Social engineering attacks exploiting a combination of romance lures and cryptocurrency fraud have tricked unsuspecting victims into installing fake apps by taking advantage of legitimate iOS features such as TestFlight and Web Clips.
Cybersecurity firm Sophos, which named the campaign against organized crime “CryptoRom“, called it a massive global scam.
“This style of cyber fraud, known as sha zhu pan (杀猪盘) – literally “pig butcher plate” – is a well-organized syndicated scam operation that uses a combination of social engineering often centered on romance and fraudulent financial apps and websites to trick victims and steal their savings after gaining their trust,” Jagadeesh Chandraiah, analyst at Sophos noted in a report released last week.
The campaign works by approaching potential targets through dating apps such as Bumble, Tinder, Facebook Dating and Grindr, before moving the conversation to messaging apps such as WhatsApp and urging victims to install a money-trading app. cryptocurrency designed to imitate popular brands and lock people in. of their accounts and freeze their funds.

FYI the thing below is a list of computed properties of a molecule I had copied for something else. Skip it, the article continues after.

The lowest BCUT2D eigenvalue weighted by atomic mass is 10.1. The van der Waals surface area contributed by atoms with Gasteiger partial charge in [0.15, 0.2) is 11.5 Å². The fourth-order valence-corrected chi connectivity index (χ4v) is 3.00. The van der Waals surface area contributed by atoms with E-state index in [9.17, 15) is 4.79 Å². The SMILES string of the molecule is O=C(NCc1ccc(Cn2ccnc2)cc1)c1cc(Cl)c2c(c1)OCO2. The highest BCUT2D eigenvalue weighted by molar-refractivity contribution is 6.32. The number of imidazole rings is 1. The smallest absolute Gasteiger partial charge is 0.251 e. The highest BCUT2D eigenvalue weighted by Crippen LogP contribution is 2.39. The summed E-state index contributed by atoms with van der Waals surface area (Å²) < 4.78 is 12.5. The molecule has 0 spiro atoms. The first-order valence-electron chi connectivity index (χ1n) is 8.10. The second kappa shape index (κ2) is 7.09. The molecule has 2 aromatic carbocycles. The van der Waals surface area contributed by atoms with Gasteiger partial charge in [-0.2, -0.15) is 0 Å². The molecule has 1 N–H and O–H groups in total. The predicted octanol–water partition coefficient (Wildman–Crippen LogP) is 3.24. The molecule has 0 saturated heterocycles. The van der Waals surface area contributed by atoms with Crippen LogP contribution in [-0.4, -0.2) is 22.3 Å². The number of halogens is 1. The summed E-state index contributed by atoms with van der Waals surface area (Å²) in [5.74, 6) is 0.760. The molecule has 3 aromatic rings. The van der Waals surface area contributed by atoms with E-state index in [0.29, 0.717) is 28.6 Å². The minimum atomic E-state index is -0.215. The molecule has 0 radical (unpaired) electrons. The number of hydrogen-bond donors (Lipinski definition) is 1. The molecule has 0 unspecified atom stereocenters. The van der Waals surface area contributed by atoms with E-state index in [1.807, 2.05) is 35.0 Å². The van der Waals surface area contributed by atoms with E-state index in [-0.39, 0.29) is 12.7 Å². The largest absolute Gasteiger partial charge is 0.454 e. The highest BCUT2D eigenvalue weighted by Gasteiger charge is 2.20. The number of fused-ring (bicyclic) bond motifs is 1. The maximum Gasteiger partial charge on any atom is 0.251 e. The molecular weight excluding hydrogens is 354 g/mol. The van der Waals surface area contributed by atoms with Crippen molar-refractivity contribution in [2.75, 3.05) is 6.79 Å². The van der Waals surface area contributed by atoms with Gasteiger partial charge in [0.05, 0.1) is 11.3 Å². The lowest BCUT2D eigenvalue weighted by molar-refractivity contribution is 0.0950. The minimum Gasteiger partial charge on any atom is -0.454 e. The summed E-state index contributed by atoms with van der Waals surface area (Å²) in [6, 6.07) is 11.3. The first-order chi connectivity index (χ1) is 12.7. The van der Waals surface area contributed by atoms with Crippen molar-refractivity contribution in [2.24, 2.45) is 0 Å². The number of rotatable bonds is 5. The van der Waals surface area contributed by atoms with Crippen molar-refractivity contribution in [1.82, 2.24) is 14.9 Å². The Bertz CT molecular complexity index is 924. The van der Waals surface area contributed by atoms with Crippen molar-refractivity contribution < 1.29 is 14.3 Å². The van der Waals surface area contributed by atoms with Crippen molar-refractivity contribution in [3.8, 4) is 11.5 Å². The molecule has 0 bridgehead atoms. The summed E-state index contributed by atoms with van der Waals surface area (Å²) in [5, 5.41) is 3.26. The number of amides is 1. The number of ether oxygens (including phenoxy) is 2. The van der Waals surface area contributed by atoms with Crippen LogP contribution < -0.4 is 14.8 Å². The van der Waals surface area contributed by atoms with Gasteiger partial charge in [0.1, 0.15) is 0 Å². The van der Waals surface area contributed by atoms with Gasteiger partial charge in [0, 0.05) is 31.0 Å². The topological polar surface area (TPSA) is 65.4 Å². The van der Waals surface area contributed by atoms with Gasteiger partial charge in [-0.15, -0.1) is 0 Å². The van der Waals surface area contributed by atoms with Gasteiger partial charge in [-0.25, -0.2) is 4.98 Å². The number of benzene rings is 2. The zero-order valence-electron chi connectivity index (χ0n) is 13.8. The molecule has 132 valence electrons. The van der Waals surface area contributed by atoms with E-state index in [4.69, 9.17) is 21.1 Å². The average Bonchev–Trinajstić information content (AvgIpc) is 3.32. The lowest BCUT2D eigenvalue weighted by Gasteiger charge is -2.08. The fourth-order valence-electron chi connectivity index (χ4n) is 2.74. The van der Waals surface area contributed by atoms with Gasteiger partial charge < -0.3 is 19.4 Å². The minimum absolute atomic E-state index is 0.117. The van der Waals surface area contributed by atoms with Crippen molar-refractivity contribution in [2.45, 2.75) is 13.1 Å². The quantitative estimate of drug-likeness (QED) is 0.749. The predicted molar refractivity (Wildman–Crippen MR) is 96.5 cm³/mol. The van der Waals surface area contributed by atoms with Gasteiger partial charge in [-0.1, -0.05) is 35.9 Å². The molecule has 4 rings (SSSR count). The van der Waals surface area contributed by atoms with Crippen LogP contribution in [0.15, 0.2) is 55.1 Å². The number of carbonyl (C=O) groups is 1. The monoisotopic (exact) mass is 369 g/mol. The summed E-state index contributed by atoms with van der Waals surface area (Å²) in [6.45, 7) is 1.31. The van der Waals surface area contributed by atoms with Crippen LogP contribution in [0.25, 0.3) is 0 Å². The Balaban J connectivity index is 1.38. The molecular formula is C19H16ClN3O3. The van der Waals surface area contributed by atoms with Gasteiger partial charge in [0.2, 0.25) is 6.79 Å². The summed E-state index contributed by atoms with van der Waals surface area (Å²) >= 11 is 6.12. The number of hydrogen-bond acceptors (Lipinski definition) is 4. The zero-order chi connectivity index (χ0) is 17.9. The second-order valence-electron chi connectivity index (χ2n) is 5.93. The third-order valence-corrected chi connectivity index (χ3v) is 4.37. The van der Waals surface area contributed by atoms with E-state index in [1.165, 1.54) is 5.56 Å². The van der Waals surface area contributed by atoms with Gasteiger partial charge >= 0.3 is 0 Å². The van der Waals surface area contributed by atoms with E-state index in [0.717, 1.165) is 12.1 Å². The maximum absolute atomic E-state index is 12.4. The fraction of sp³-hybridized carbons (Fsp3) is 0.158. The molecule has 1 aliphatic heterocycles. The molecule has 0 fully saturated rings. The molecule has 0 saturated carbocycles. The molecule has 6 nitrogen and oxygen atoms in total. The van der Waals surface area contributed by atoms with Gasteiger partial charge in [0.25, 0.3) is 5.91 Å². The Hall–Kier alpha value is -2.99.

Previous variants of the social engineering scam observed in October 2021 have been found to take advantage of similar App Store pages to trick people into installing the rogue iOS apps, not to mention abuse Apple Enterprise Program for Developers summarily deploy mobile provisioning profiles to distribute the malware.
But the new wave of attacks observed by Sophos takes advantage of Test flight beta testing framework and a device management feature called Web snippetsallowing URLs to specific web pages to be placed on the home screen of users’ iOS devices, just like a traditional app.
Once installed, scammers promise individuals huge financial returns in exchange for monetary investment, while artificially manipulating the fake app’s numbers to “enhance the scam” and convince victims to believe that “they are winning money” thanks to the platform. .
“The scam is not just about tricking victims into investing,” Chandraiah explained. “When victims try to withdraw funds from their big ‘profit’, scammers use the app to inform them that they must pay a ‘fee’ of 20% of their profits before the funds can be withdrawn – and threaten that all their investments will be confiscated by the tax authorities if they do not pay.”